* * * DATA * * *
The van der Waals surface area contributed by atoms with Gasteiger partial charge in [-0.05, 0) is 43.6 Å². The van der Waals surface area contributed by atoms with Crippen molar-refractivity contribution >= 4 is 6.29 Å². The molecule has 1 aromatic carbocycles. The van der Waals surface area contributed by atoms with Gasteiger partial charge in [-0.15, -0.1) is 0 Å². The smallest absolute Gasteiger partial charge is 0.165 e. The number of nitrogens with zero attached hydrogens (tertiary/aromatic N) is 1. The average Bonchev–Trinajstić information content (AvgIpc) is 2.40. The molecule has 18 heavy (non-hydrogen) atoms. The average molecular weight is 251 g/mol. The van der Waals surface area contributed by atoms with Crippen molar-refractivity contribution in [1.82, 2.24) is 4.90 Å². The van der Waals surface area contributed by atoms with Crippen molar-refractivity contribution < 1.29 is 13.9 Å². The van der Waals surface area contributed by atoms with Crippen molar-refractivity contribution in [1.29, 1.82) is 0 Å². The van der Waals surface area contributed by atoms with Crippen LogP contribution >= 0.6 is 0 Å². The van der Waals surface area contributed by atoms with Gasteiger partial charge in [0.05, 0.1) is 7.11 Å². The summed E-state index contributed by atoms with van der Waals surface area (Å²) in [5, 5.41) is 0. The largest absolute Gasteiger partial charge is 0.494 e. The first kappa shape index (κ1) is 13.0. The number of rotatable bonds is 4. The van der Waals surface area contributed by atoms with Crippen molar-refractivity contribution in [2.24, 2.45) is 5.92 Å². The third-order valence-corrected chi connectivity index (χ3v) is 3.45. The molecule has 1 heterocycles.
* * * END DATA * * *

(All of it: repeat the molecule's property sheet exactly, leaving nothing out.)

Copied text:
The van der Waals surface area contributed by atoms with Gasteiger partial charge in [-0.05, 0) is 43.6 Å². The van der Waals surface area contributed by atoms with Crippen molar-refractivity contribution >= 4 is 6.29 Å². The molecule has 1 aromatic carbocycles. The van der Waals surface area contributed by atoms with Gasteiger partial charge in [-0.15, -0.1) is 0 Å². The smallest absolute Gasteiger partial charge is 0.165 e. The number of nitrogens with zero attached hydrogens (tertiary/aromatic N) is 1. The average Bonchev–Trinajstić information content (AvgIpc) is 2.40. The molecule has 18 heavy (non-hydrogen) atoms. The average molecular weight is 251 g/mol. The van der Waals surface area contributed by atoms with Crippen molar-refractivity contribution in [1.82, 2.24) is 4.90 Å². The van der Waals surface area contributed by atoms with Crippen molar-refractivity contribution < 1.29 is 13.9 Å². The van der Waals surface area contributed by atoms with Crippen molar-refractivity contribution in [1.29, 1.82) is 0 Å². The van der Waals surface area contributed by atoms with Crippen LogP contribution >= 0.6 is 0 Å². The van der Waals surface area contributed by atoms with Gasteiger partial charge in [0.05, 0.1) is 7.11 Å². The summed E-state index contributed by atoms with van der Waals surface area (Å²) in [5, 5.41) is 0. The largest absolute Gasteiger partial charge is 0.494 e. The first kappa shape index (κ1) is 13.0. The number of rotatable bonds is 4. The van der Waals surface area contributed by atoms with Crippen molar-refractivity contribution in [2.24, 2.45) is 5.92 Å². The third-order valence-corrected chi connectivity index (χ3v) is 3.45. The molecule has 1 heterocycles.